i. Understandable:

Since information is already in a summarized form, it must be understood by the receiver so that he will interpret it correctly. He must be able to decode any abbreviations, shorthand
notations or any other acronyms contained in the information.

ii. Relevant:

Information is good only if it is relevant. This means that it should be pertinent and meaningful to the decision maker and should be in his area of responsibility.

iii. Complete:

It should contain all the facts that are necessary for the decision maker to satisfactorily solve the problem at hand using such information. Nothing important should be left out.  Although information cannot always be complete, every reasonable effort should be made to obtain it.

iv. Available:

Information may be useless if it is not readily accessible ‘ in the desired form, when it is needed. Advances in technology have made information more accessible today than ever  before.

 v. Reliable:

The information should be counted on to be trustworthy. It should be accurate, consistent with facts and verifiable. Inadequate or incorrect information generally leads to decisions of poor quality. For example, sales figures that have not been adjusted for returns and refunds are not reliable.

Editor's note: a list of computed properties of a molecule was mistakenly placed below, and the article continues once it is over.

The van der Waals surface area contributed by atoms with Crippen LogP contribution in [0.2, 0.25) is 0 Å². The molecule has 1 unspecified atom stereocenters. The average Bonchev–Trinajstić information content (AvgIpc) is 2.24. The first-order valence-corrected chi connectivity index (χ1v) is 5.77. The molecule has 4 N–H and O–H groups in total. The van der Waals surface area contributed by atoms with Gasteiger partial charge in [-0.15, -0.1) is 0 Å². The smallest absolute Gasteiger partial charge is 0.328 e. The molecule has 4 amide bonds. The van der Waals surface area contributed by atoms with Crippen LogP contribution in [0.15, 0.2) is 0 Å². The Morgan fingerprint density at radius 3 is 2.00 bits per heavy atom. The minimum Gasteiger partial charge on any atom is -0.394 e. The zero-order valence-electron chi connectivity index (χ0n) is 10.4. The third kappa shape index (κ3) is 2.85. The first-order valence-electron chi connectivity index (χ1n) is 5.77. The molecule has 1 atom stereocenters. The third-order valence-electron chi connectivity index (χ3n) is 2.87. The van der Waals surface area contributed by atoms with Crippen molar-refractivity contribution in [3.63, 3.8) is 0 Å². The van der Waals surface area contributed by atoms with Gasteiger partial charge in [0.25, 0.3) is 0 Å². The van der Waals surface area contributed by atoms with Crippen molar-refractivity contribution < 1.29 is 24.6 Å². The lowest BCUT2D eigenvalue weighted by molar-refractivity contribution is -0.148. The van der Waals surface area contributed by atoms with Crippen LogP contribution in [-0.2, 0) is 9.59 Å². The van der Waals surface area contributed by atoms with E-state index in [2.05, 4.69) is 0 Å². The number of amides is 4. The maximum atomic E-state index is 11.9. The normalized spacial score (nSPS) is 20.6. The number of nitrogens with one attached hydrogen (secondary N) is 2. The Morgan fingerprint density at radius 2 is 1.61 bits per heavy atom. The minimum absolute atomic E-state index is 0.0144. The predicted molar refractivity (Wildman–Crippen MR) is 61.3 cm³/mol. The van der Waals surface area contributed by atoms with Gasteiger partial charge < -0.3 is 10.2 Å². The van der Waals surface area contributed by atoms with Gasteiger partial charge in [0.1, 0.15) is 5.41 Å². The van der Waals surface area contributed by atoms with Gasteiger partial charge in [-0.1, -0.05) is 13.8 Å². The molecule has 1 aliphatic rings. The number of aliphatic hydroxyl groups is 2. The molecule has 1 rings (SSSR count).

vi. Concise:

Too much information is a big burden on management and cannot be processed in time and accurately due to “bounded rationality”. Bounded rationality determines the limits of the
thinking process which cannot sort out and process large amounts of information. Accordingly, information should be to the point and just enough
 no more, no less.

 vii. Timely:

Information must be delivered at the right time and the right place to the right person. Premature information can become obsolete or be forgotten by the time it is actually needed. Similarly, some crucial decisions can be delayed because proper and necessary information is not available in time, resulting in missed opportunities. Accordingly the time gap  between collection of data and the presentation of the proper information to the decision maker must be reduced as much as possible.

 viii. Cost-effective:

The information is not desirable if the solution is more costly than the problem. The cost of gathering data and processing
it into information must be weighed against the benefits derived from using such information.